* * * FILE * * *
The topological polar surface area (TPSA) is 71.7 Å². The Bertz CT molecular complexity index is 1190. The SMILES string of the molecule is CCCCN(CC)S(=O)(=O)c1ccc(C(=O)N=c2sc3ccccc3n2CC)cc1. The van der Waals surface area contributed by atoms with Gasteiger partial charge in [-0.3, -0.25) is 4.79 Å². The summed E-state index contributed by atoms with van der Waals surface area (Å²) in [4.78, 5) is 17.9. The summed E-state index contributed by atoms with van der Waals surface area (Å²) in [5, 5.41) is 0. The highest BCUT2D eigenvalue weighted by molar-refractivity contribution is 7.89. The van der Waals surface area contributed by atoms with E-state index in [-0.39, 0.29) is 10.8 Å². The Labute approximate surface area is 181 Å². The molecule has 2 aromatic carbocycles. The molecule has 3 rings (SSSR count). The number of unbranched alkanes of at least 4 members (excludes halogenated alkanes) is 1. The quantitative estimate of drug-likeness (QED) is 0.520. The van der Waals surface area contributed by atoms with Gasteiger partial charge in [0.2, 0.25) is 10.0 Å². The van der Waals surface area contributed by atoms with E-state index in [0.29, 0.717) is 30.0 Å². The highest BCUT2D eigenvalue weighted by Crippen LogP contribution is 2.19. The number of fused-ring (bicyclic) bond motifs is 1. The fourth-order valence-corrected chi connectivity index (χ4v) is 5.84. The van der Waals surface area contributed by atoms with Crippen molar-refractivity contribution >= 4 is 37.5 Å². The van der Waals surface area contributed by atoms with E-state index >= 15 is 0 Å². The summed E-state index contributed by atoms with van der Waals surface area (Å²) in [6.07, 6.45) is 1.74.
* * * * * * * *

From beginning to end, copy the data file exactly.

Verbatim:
The topological polar surface area (TPSA) is 71.7 Å². The Bertz CT molecular complexity index is 1190. The SMILES string of the molecule is CCCCN(CC)S(=O)(=O)c1ccc(C(=O)N=c2sc3ccccc3n2CC)cc1. The van der Waals surface area contributed by atoms with Gasteiger partial charge in [-0.3, -0.25) is 4.79 Å². The summed E-state index contributed by atoms with van der Waals surface area (Å²) in [4.78, 5) is 17.9. The summed E-state index contributed by atoms with van der Waals surface area (Å²) in [5, 5.41) is 0. The highest BCUT2D eigenvalue weighted by molar-refractivity contribution is 7.89. The van der Waals surface area contributed by atoms with E-state index in [-0.39, 0.29) is 10.8 Å². The Labute approximate surface area is 181 Å². The molecule has 2 aromatic carbocycles. The molecule has 3 rings (SSSR count). The number of unbranched alkanes of at least 4 members (excludes halogenated alkanes) is 1. The quantitative estimate of drug-likeness (QED) is 0.520. The van der Waals surface area contributed by atoms with Gasteiger partial charge in [0.2, 0.25) is 10.0 Å². The van der Waals surface area contributed by atoms with E-state index in [0.29, 0.717) is 30.0 Å². The highest BCUT2D eigenvalue weighted by Crippen LogP contribution is 2.19. The number of fused-ring (bicyclic) bond motifs is 1. The fourth-order valence-corrected chi connectivity index (χ4v) is 5.84. The van der Waals surface area contributed by atoms with Crippen molar-refractivity contribution >= 4 is 37.5 Å². The van der Waals surface area contributed by atoms with E-state index >= 15 is 0 Å². The summed E-state index contributed by atoms with van der Waals surface area (Å²) in [6.07, 6.45) is 1.74.